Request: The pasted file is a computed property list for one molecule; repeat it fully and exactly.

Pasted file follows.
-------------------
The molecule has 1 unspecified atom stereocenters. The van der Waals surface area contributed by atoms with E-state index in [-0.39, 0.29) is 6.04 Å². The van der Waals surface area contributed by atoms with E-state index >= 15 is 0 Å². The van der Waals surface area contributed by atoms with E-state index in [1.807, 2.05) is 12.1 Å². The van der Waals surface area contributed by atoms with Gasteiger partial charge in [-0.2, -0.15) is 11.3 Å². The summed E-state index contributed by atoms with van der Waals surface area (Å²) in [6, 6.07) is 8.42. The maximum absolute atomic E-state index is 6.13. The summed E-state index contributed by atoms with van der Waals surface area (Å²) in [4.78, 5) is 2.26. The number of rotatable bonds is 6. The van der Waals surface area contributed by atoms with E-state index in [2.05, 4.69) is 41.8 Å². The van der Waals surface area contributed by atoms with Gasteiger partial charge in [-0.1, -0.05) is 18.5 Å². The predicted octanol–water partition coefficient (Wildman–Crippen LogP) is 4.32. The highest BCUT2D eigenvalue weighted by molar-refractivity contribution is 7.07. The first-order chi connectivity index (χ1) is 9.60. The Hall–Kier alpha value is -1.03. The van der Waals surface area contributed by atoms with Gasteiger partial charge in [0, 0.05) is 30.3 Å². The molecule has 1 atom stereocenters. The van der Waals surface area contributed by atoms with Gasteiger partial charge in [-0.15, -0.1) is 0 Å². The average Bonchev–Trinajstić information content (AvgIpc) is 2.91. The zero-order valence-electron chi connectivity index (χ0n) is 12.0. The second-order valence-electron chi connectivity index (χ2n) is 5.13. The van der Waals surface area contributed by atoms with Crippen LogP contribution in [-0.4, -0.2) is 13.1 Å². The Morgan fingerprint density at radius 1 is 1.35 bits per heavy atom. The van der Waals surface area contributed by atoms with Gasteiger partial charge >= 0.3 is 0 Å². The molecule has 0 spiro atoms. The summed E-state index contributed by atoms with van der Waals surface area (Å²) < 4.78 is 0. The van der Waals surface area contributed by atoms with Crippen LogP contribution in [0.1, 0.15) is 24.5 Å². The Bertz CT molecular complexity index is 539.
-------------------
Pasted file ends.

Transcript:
The molecule has 1 unspecified atom stereocenters. The van der Waals surface area contributed by atoms with E-state index in [-0.39, 0.29) is 6.04 Å². The van der Waals surface area contributed by atoms with E-state index >= 15 is 0 Å². The van der Waals surface area contributed by atoms with E-state index in [1.807, 2.05) is 12.1 Å². The van der Waals surface area contributed by atoms with Gasteiger partial charge in [-0.2, -0.15) is 11.3 Å². The summed E-state index contributed by atoms with van der Waals surface area (Å²) in [6, 6.07) is 8.42. The maximum absolute atomic E-state index is 6.13. The summed E-state index contributed by atoms with van der Waals surface area (Å²) in [4.78, 5) is 2.26. The number of rotatable bonds is 6. The van der Waals surface area contributed by atoms with E-state index in [2.05, 4.69) is 41.8 Å². The van der Waals surface area contributed by atoms with Gasteiger partial charge in [-0.1, -0.05) is 18.5 Å². The predicted octanol–water partition coefficient (Wildman–Crippen LogP) is 4.32. The highest BCUT2D eigenvalue weighted by molar-refractivity contribution is 7.07. The first-order chi connectivity index (χ1) is 9.60. The Hall–Kier alpha value is -1.03. The van der Waals surface area contributed by atoms with Gasteiger partial charge in [0, 0.05) is 30.3 Å². The molecule has 1 atom stereocenters. The van der Waals surface area contributed by atoms with Gasteiger partial charge in [-0.15, -0.1) is 0 Å². The average Bonchev–Trinajstić information content (AvgIpc) is 2.91. The zero-order valence-electron chi connectivity index (χ0n) is 12.0. The second-order valence-electron chi connectivity index (χ2n) is 5.13. The van der Waals surface area contributed by atoms with Crippen LogP contribution in [-0.4, -0.2) is 13.1 Å². The Morgan fingerprint density at radius 1 is 1.35 bits per heavy atom. The van der Waals surface area contributed by atoms with Gasteiger partial charge >= 0.3 is 0 Å². The molecule has 0 spiro atoms. The summed E-state index contributed by atoms with van der Waals surface area (Å²) < 4.78 is 0. The van der Waals surface area contributed by atoms with Crippen LogP contribution in [0.1, 0.15) is 24.5 Å². The Bertz CT molecular complexity index is 539.